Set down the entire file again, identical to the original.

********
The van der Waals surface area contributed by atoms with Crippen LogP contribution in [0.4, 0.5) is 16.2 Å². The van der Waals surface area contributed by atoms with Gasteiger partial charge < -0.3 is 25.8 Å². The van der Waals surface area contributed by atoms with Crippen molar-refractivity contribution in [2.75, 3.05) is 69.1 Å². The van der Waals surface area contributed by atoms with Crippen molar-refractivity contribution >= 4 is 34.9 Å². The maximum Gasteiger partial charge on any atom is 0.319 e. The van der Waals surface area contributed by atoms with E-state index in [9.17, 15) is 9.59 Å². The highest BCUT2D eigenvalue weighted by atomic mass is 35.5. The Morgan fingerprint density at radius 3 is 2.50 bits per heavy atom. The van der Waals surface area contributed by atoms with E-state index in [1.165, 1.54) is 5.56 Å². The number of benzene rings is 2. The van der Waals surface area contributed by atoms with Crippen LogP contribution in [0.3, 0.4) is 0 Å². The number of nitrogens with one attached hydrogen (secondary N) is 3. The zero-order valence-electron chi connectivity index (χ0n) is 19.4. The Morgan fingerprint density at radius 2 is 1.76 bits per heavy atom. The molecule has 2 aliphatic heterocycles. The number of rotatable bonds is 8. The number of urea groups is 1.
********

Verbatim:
The van der Waals surface area contributed by atoms with Crippen LogP contribution in [0.4, 0.5) is 16.2 Å². The van der Waals surface area contributed by atoms with Gasteiger partial charge < -0.3 is 25.8 Å². The van der Waals surface area contributed by atoms with Crippen molar-refractivity contribution in [2.75, 3.05) is 69.1 Å². The van der Waals surface area contributed by atoms with Crippen molar-refractivity contribution >= 4 is 34.9 Å². The maximum Gasteiger partial charge on any atom is 0.319 e. The van der Waals surface area contributed by atoms with E-state index in [9.17, 15) is 9.59 Å². The highest BCUT2D eigenvalue weighted by atomic mass is 35.5. The Morgan fingerprint density at radius 3 is 2.50 bits per heavy atom. The van der Waals surface area contributed by atoms with E-state index in [1.165, 1.54) is 5.56 Å². The number of benzene rings is 2. The van der Waals surface area contributed by atoms with Crippen LogP contribution in [0.3, 0.4) is 0 Å². The number of nitrogens with one attached hydrogen (secondary N) is 3. The zero-order valence-electron chi connectivity index (χ0n) is 19.4. The Morgan fingerprint density at radius 2 is 1.76 bits per heavy atom. The molecule has 2 aliphatic heterocycles. The number of rotatable bonds is 8. The number of urea groups is 1.